On June 16, the Ogunquit Playhouse will welcome theatergoers for the first time since the fall of 2019. That is when the curtain rises for the opening night of Spamalot, the first musical of the 2021 summer season. And Bradford Kenney, the playhouse’s executive artistic director, couldn’t be more thrilled.
The Playhouse has long been a summer Mecca for seniors and other theater fans, from Maine and all over New England. Being able to provide people with safe and enjoyable musicals at the Ogunquit Playhouse again is very gratifying, Brad said. Knowing how isolated people have been, he is glad that they at the Playhouse can “do something for the community.”
When Brad contacted cast members to let them know the show will go on, the actors were ecstatic. “I’m double-vaxed and ready to go!” said Charles Shaughnessy from his Los Angeles home. Shaughnessy plays King Arthur in Spamalot, which is based on Monty Python’s The Holy Grail.
Playhouse patrons attending the performance will not go inside the 89-year-old venue. Instead, they will be seated inside an open 25,000 square-foot tent pavilion. It can accommodate up to 450 socially distanced tables, all with great views of the stage.
“For us, safety is super, super important,” Brad stressed.
This beautiful performance space, named the Carol and Noel Leary Pavilion, was built through a generous donation of patrons Dr. Carol and Noel Leary. “They have always had a home here in Ogunquit, and Noel sits on the Playhouse board. They are both involved in the community,” Brad said with appreciation.
This season, the Playhouse anticipates beverages will be served at three to five stations outside of the pavilion, so people do not have to congregate in close proximity to get refreshments. Restroom facilities are also well spaced, so as not to create crowded conditions. And the 90-minute show Spamalot will be performed without an intermission. The idea is, again, to limit occasions people might end up wedged or packed together too closely. “We are prepared to do the whole season without intermissions if we need to,” Brad said.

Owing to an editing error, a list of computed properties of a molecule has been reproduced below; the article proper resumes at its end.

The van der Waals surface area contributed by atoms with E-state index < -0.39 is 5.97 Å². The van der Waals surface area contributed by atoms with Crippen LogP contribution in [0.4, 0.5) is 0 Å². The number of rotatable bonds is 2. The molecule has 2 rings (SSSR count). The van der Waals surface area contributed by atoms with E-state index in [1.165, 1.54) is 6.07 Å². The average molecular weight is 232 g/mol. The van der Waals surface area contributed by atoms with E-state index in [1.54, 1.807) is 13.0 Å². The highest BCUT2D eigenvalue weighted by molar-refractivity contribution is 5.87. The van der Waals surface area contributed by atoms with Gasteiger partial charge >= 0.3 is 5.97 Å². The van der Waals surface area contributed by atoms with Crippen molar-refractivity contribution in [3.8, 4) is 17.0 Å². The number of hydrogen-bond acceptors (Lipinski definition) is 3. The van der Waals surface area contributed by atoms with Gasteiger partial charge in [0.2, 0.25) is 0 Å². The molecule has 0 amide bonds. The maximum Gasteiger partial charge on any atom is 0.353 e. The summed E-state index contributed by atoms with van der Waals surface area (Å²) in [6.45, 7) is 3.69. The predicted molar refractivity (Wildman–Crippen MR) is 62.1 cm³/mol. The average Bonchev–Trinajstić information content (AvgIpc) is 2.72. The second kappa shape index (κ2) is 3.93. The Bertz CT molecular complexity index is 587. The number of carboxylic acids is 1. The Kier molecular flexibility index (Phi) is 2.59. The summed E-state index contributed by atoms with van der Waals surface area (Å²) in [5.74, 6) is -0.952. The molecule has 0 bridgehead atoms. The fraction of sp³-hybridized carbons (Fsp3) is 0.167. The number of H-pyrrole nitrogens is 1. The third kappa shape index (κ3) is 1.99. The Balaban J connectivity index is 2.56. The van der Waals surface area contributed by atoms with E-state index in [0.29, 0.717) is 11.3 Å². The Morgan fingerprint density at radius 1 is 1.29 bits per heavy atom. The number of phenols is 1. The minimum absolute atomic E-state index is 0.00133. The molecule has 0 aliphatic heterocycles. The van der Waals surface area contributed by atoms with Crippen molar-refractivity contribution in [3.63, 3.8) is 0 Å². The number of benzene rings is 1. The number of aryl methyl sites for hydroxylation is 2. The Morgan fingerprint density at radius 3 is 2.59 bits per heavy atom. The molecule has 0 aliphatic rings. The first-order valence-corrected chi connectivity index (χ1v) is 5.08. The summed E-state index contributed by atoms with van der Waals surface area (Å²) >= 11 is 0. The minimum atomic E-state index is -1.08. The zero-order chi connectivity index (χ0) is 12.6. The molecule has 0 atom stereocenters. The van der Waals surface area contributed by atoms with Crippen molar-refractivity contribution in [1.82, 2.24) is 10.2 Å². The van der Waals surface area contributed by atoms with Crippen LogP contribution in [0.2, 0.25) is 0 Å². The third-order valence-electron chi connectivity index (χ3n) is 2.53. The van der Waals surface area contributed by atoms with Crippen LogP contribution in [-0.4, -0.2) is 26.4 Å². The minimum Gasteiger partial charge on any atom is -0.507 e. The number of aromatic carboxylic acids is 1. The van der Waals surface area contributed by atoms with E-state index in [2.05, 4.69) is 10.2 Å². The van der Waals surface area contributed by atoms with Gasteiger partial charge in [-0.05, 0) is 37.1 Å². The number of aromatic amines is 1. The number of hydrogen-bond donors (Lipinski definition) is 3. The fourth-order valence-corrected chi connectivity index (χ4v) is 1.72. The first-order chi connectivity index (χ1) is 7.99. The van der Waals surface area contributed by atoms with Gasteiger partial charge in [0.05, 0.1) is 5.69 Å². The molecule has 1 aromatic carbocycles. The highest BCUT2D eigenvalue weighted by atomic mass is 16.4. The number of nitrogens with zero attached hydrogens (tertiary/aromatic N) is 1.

Actors do not need to be masked because they have all been vaccinated. Patrons will need to be masked inside the pavilion, Brad explained.
The Playhouse has also hired a testing company to make sure that staff members are healthy; the staff will be screened for health every single day before entering the campus. A registered nurse will be on site as a Covid compliance officer.
Brad said the Playhouse staff felt confident that they could find a way to resume their summer season in 2021, based on their experiences the previous year. In 2020, they did a cabaret series, and some of their well-known stars did individual shows for up to 50 people. “It was a good dress rehearsal for us,” Brad added. This year, they are bringing back the cabaret occasions on the patio, with umbrella tables.
In addition to Spamalot, the Ogunquit Playhouse is offering three other musicals: Escape to Margaritaville, Mystic Pizza, and in October, Young Frankenstein.
“When we get into the fall, people should definitely dress for the weather, just as if they were going on a hayride,” Brad said. “We are hoping that maybe by the fall, the canvas side can close up.”
The board of directors decided in March 2021 that the Ogunquit Playhouse would be open this year for the summer season. Brad understands that their venue is one of the few in Maine that made this decision early on. In this regard, the Playhouse was helped by its establishment and independence. “We’re blessed that we have our facility and grounds. We own it,” he added.